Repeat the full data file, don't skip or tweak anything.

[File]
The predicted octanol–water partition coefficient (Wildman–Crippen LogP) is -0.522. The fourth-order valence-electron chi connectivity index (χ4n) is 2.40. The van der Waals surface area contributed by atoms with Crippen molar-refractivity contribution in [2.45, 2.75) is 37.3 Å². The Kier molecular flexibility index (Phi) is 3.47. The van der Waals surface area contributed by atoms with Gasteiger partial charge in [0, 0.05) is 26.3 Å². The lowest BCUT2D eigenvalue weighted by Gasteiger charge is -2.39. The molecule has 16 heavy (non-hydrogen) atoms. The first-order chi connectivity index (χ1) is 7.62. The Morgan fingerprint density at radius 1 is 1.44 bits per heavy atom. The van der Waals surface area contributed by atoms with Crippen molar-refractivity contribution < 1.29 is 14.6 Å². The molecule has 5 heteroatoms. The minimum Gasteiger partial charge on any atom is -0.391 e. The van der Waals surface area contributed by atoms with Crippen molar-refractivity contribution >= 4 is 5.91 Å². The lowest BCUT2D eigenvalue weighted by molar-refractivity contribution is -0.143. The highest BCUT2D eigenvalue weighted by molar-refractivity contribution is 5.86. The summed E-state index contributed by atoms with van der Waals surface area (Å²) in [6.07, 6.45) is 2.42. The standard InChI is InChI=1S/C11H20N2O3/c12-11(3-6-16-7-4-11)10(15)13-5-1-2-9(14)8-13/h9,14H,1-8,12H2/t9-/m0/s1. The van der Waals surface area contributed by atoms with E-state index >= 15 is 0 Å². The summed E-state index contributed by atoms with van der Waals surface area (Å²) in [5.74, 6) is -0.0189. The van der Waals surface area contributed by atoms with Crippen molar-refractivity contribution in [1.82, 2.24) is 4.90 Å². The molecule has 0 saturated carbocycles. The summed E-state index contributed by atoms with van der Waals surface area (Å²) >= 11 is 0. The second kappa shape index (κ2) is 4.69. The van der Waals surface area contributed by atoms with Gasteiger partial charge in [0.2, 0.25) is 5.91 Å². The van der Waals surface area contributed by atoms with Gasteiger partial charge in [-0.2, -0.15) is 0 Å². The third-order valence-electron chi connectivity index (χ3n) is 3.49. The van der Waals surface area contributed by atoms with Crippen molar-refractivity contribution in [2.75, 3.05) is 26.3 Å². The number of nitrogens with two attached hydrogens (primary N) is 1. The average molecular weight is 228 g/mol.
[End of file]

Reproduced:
The predicted octanol–water partition coefficient (Wildman–Crippen LogP) is -0.522. The fourth-order valence-electron chi connectivity index (χ4n) is 2.40. The van der Waals surface area contributed by atoms with Crippen molar-refractivity contribution in [2.45, 2.75) is 37.3 Å². The Kier molecular flexibility index (Phi) is 3.47. The van der Waals surface area contributed by atoms with Gasteiger partial charge in [0, 0.05) is 26.3 Å². The lowest BCUT2D eigenvalue weighted by Gasteiger charge is -2.39. The molecule has 16 heavy (non-hydrogen) atoms. The first-order chi connectivity index (χ1) is 7.62. The Morgan fingerprint density at radius 1 is 1.44 bits per heavy atom. The van der Waals surface area contributed by atoms with Crippen molar-refractivity contribution < 1.29 is 14.6 Å². The molecule has 5 heteroatoms. The minimum Gasteiger partial charge on any atom is -0.391 e. The van der Waals surface area contributed by atoms with Crippen molar-refractivity contribution >= 4 is 5.91 Å². The lowest BCUT2D eigenvalue weighted by molar-refractivity contribution is -0.143. The highest BCUT2D eigenvalue weighted by molar-refractivity contribution is 5.86. The summed E-state index contributed by atoms with van der Waals surface area (Å²) in [6.07, 6.45) is 2.42. The standard InChI is InChI=1S/C11H20N2O3/c12-11(3-6-16-7-4-11)10(15)13-5-1-2-9(14)8-13/h9,14H,1-8,12H2/t9-/m0/s1. The van der Waals surface area contributed by atoms with E-state index >= 15 is 0 Å². The summed E-state index contributed by atoms with van der Waals surface area (Å²) in [5.74, 6) is -0.0189. The van der Waals surface area contributed by atoms with Crippen molar-refractivity contribution in [1.82, 2.24) is 4.90 Å². The molecule has 0 saturated carbocycles. The summed E-state index contributed by atoms with van der Waals surface area (Å²) >= 11 is 0. The second kappa shape index (κ2) is 4.69. The van der Waals surface area contributed by atoms with Gasteiger partial charge in [0.2, 0.25) is 5.91 Å². The van der Waals surface area contributed by atoms with Gasteiger partial charge in [-0.2, -0.15) is 0 Å². The third-order valence-electron chi connectivity index (χ3n) is 3.49. The van der Waals surface area contributed by atoms with Crippen molar-refractivity contribution in [2.75, 3.05) is 26.3 Å². The number of nitrogens with two attached hydrogens (primary N) is 1. The average molecular weight is 228 g/mol.